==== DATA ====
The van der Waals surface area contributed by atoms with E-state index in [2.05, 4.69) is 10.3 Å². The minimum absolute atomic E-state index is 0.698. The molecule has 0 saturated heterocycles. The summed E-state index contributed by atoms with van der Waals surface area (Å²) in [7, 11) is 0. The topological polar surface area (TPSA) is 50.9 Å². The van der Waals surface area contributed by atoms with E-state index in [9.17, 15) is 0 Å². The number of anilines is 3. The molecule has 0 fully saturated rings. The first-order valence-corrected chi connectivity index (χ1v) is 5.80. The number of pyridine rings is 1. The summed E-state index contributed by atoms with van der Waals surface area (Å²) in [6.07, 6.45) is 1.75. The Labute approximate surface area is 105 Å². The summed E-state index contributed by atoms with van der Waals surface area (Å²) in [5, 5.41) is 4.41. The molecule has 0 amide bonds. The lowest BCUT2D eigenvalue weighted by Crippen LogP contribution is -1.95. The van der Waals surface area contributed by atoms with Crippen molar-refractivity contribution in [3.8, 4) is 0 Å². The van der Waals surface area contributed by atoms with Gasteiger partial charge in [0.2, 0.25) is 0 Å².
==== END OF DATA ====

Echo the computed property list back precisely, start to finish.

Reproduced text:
The van der Waals surface area contributed by atoms with E-state index in [2.05, 4.69) is 10.3 Å². The minimum absolute atomic E-state index is 0.698. The molecule has 0 saturated heterocycles. The summed E-state index contributed by atoms with van der Waals surface area (Å²) in [7, 11) is 0. The topological polar surface area (TPSA) is 50.9 Å². The van der Waals surface area contributed by atoms with E-state index in [9.17, 15) is 0 Å². The number of anilines is 3. The molecule has 0 fully saturated rings. The first-order valence-corrected chi connectivity index (χ1v) is 5.80. The number of pyridine rings is 1. The summed E-state index contributed by atoms with van der Waals surface area (Å²) in [6.07, 6.45) is 1.75. The Labute approximate surface area is 105 Å². The summed E-state index contributed by atoms with van der Waals surface area (Å²) in [5, 5.41) is 4.41. The molecule has 0 amide bonds. The lowest BCUT2D eigenvalue weighted by Crippen LogP contribution is -1.95. The van der Waals surface area contributed by atoms with Crippen molar-refractivity contribution in [3.8, 4) is 0 Å². The van der Waals surface area contributed by atoms with Gasteiger partial charge in [0.2, 0.25) is 0 Å².